When Hungary joined the European Union in 2004 it adopted the EU Design Regulation, which provides for the unregistered Community design, a sui generis right for protection of industrial designs in Hungary. The regulation provides protection as an unregistered Community design through disclosure. Such protection is provided for only three years from the date on which the design is first made available to the public within the European Union. However, no use is required: the design must simply be disclosed in such a way that, in the normal course of business, the disclosure could reasonably have become known to the relevant circles operating within the European Union. In order for a Community design court to treat an unregistered Community design as valid, the rights holder need not prove that the design has individual character as defined by Article 6 of the EU Design Regulation; it need indicate only what constitutes the individual character of that design – that is, which elements of the design give it its individual character (eg, see the European Court of Justice (ECJ) decision in Karen Millen Fashions Ltd v Dunnes Stores).
While it seems that unregistered Community design protection is a quick and cheap protection regime, its relatively strict rules for establishing ownership and validity and for enforcement against third parties can discourage its use. For example, an unregistered Community design confers on the rights holder only the right to prevent copying. Thus, an accused infringer may escape charges of infringement if it can prove that the infringing use resulted from an independent work of creation by a designer who may reasonably be thought to be unfamiliar with the prior design. A recent ECJ ruling implied that the burden of proof may shift towards the accused infringer (ie, to prove an independent work of creation) if copying can be presumed or is substantiated by the rights holder. Accordingly, national courts are likely to shift the burden of proof away from the rights holder (see the ECJ decision in H Gautzsch Grosshandel GmbH & Co KG v Münchener Boulevard Möbel Joseph Duna GmbH).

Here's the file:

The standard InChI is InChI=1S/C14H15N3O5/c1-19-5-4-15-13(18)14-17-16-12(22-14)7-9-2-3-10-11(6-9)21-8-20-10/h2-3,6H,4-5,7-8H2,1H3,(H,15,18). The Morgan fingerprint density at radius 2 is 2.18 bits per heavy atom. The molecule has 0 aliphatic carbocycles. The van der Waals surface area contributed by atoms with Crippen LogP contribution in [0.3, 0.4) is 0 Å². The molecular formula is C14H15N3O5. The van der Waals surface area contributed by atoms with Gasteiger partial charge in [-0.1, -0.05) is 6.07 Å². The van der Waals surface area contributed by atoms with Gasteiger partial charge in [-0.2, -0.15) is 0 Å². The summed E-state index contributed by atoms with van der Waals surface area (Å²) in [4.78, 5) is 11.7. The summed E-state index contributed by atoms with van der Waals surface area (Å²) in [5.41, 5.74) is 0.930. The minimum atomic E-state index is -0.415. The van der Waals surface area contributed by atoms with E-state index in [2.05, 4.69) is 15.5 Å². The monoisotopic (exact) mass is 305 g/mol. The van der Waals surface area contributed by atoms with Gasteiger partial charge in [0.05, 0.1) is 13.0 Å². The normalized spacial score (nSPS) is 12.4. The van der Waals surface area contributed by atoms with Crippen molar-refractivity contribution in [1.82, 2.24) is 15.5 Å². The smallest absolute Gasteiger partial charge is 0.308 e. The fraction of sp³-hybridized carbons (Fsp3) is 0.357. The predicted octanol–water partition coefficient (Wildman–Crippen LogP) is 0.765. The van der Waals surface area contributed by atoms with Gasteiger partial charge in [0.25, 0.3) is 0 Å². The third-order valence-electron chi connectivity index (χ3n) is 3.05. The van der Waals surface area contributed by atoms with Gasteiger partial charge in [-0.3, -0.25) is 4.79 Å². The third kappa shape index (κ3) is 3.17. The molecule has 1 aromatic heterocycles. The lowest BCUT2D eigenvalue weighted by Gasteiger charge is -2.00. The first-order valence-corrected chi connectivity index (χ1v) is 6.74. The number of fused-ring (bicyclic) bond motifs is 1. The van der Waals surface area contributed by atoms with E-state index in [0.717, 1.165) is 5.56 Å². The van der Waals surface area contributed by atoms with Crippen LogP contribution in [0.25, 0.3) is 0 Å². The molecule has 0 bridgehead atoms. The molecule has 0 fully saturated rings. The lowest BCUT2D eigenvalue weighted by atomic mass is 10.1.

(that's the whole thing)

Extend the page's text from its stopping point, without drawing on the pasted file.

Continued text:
To obtain a national registered design, the designer or its successor in title must file a national design application with HIPO. Foreign applicants filing national industrial design and international design applications under the Hague Agreement must be represented by an authorised patent attorney or an attorney at law with residence in Hungary. Domestic applicants need not have a representative; however, professionals may help to prepare applications if necessary.